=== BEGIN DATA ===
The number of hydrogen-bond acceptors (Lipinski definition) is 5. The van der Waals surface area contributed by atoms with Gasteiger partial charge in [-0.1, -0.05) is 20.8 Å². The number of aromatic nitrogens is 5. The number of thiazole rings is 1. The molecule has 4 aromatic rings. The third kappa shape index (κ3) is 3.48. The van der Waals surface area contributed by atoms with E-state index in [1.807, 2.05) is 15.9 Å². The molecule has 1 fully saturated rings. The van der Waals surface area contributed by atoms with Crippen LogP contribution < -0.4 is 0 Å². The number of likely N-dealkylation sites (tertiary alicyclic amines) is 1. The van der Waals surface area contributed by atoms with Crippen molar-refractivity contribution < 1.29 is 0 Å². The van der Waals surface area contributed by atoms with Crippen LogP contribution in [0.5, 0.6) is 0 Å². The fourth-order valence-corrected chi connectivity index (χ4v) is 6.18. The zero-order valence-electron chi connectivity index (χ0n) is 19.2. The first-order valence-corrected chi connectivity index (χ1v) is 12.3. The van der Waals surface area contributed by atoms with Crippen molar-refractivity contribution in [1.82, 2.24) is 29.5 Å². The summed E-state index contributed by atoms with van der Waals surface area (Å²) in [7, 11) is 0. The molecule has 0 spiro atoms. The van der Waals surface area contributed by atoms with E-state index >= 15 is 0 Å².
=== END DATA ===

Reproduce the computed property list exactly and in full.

The number of hydrogen-bond acceptors (Lipinski definition) is 5. The van der Waals surface area contributed by atoms with Gasteiger partial charge in [-0.1, -0.05) is 20.8 Å². The number of aromatic nitrogens is 5. The number of thiazole rings is 1. The molecule has 4 aromatic rings. The third kappa shape index (κ3) is 3.48. The van der Waals surface area contributed by atoms with E-state index in [1.807, 2.05) is 15.9 Å². The molecule has 1 fully saturated rings. The van der Waals surface area contributed by atoms with Crippen LogP contribution < -0.4 is 0 Å². The number of likely N-dealkylation sites (tertiary alicyclic amines) is 1. The van der Waals surface area contributed by atoms with Crippen molar-refractivity contribution < 1.29 is 0 Å². The van der Waals surface area contributed by atoms with Crippen LogP contribution in [0.5, 0.6) is 0 Å². The fourth-order valence-corrected chi connectivity index (χ4v) is 6.18. The zero-order valence-electron chi connectivity index (χ0n) is 19.2. The first-order valence-corrected chi connectivity index (χ1v) is 12.3. The van der Waals surface area contributed by atoms with Crippen molar-refractivity contribution in [1.82, 2.24) is 29.5 Å². The summed E-state index contributed by atoms with van der Waals surface area (Å²) in [7, 11) is 0. The molecule has 0 spiro atoms. The van der Waals surface area contributed by atoms with E-state index >= 15 is 0 Å².